Vineyard Rotations in Northern Argentina


Crossing the border from Bolivia into Argentina represented the most dramatic change in countries on our trip to date. First impressions of Argentina were of a prosperous relatively advanced country, whilst Bolivia and a lot of what we had experienced in the previous months was everything I had imagined about an impoverished South American state; dusty streets, ramshackle housing and poor infrastructure. The easiest way to convey crossing the border from Bolivia into Argentina is by way of a hotel analogy; we went from the Holiday Inn to the Ritz! We felt like we had been catapulted back to Europe as soon as we arrived. Suddenly everything seemed familiar, ordered and the influences of European immigration were instantly apparent. 

Argentina is everything we had hoped for … fine wines, great food, an abundance of  supermarkets, stunning vistas and unrecognisable Spanish!! All this at a cost as prices inflated overnight. We were used to paying about $5 a night for a room and we were now looking at an average of $20 a night. It is time for the tent to get an airing if we are to stay within our daily budget through Argentina!

Our main destination was Salta through the Quebrada de Huamhuaca, a stunning gorge through the Andes which stretches from San Salvador de Jujuy to the Bolivian border. The main road through the Quebrada is Ruta 9, which runs to Buenos Aires.

Ruta 9

Stunning scenery, an introduction to Argentinean life up close and personal and the first signs of springtime are just some of the memories we have from our cycle through the Quebrada de Humahuaca en route to Salta.

I decided it was high time I dispensed of my leg warmers which had kept me warm through the Andes. Martin still refused to remove his thermals… for those familiar with his blue and white cardigan .. these thermals are taking its place on the trip!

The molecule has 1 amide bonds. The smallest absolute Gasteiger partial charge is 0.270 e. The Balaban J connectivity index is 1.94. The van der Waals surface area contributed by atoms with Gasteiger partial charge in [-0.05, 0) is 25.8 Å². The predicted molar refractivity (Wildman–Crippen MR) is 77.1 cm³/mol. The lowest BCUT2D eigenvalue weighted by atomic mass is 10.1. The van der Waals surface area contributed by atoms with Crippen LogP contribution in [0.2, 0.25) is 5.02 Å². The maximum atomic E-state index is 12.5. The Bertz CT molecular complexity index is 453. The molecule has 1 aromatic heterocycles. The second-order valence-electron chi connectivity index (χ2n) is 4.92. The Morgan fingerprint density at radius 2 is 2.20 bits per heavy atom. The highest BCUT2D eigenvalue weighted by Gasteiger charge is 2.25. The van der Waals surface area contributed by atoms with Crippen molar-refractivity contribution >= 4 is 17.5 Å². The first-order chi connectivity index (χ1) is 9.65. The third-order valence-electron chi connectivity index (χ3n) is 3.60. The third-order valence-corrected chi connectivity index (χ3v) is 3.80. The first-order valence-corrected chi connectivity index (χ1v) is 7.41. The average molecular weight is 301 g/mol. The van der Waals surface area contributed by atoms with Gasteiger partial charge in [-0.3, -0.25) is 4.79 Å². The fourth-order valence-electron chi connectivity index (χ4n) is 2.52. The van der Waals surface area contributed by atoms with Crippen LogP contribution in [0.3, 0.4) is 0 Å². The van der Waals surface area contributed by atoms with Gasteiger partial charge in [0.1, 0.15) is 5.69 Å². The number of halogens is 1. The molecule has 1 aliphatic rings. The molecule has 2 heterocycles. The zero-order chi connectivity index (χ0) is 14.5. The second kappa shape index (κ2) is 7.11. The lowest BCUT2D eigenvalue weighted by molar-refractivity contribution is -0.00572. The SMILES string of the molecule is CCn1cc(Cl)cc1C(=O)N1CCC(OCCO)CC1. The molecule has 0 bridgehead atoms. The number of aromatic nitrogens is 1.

We expected an easy cycle to Salta but we hadn’t anticipated the extremely strong winds through the valley which were in our face all the way. It was an interesting experience pitting gravity against the winds of the Quebrada, one which the winds were winning judging by how much pedalling we did. We crossed the Tropic of Capricorn during our first days which is the furthest from the Equator that the sun will appear directly overhead. Funny now to think back on our ‘Equator crossing’ in Ecuador all those months ago.

We had already decided to spend 10 days or so around the Salta region and the vineyards of Cafayate to indulge and pamper ourselves. It was to be our holiday. Salta is an affluent city that retains much of its former glory, modern styles appear mixed with colonial features and relics from the Spanish-ruled past peak through around every corner. Much of our time there was spent relaxing in our hostal, cafes and cooking up nice meals. Cooking together and trying out new recipes is one of our favourite things on this trip. We also went to the concert hall for a night of culture to see a performance of the Salta Philharmonic Orchestra for the bargain price of US$5. After a few days in the city we were starting to really like Salta and it proved to be the perfect place to unwind.

Facets of Argentinean life, their ways and what is important to them became apparent very quickly during our first week in Argentina. Some initial observations:

Heladerias ..Ice cream parlours abound and there is one on every street corner. Instead of people queuing outside pubs at night, Argentineans have a love affair with ice cream and the queues are endless so we joined in for more indulgence.